Alliance Creditors Back $4.5 Billion Restructuring
Dec. 15. Bloomberg
By Nariman Gizitdinov
Alliance Bank, Kazakhstan’s second- biggest lender to default this year, said creditors approved a plan to restructure 677 billion tenge ($4.5 billion) of debt.
The restructuring plan was backed by 95.1 percent of the bank’s creditors and will reduce Alliance’s debt to about 150 billion tenge, the London-traded lender said today in an e- mailed statement. Under Kazakh law, a restructuring plan is approved when it’s supported by creditors who hold two-thirds of the debt a bank seeks to restructure, Alliance said.
Alliance, then Kazakhstan’s fourth-biggest lender, defaulted in April after it found $1.1 billion of liabilities that weren’t reflected on its balance sheet. Kazakh authorities in October issued international arrest warrants for two former chief executive officers of Alliance, Dauren Kereibayev and Erik Sultankulov. They could not be reached for comment today.
Kazakh police previously arrested or issued arrest warrants for five others linked to Alliance Bank, including Chairman Margulan Seisembayev and former CEO Zhomart Yertayev.
Seisembayev defended former managers in an open letter published on Aug. 30 by the Interfax news service. The funding came from Russian banks, with $636 million used to bolster charter capital, $60 million for interest on the loans, $50 million to cover losses and the rest to buy the bank’s own securities, according to the letter.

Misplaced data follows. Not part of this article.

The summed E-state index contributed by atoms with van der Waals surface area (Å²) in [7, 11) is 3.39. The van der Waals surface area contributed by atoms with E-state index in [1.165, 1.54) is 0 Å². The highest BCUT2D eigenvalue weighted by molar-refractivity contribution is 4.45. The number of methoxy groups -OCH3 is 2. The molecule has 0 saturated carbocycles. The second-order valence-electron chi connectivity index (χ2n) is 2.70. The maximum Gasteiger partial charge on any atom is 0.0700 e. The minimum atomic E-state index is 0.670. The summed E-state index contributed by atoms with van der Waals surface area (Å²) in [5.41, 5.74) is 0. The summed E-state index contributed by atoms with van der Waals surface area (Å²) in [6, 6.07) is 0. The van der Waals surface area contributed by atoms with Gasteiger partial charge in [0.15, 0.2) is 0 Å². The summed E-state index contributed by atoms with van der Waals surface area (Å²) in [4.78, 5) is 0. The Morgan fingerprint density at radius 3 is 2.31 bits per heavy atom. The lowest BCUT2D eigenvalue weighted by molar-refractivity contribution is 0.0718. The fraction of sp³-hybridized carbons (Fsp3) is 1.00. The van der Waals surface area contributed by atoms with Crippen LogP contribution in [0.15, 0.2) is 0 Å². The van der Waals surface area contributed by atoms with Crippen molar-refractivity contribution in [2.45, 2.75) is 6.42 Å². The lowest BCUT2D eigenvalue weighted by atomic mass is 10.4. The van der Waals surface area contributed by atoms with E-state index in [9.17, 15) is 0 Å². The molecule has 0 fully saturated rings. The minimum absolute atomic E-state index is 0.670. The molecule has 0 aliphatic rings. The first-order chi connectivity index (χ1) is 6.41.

Deteriorating Loan Quality
“It would be easier for creditors to deal with the problem of a $1.1. billion loss than with quality deterioration of Alliance’s bank loan portfolio,” Eric Lalo, a representative of Lazard Freres & Co., which advised Alliance on its debt restructuring, told reporters today.
Alliance plans to complete restructuring by March 1, said Maksat Kabashev, the head of Kazakhstan’s distressed-assets fund, who became CEO of Alliance in February after the government made an emergency deposit of 24 billion tenge as the financial crisis weakened the nation’s banks.
Kazakhstan will get a 67 percent stake in the bank under the restructuring plan, while creditors will get 33 percent, Kabashev said.
Seimar Alliance Financial Corp., Alliance’s parent company, currently owns all but 16 percent of the bank that is held by other shareholders. This 16 percent stake may be diluted, though not canceled, Kabashev said without elaborating.
“The creditors’ approval was not only a vote of confidence in Alliance Bank management, but also a vote of confidence in the future economic development of Kazakhstan,” Lalo said.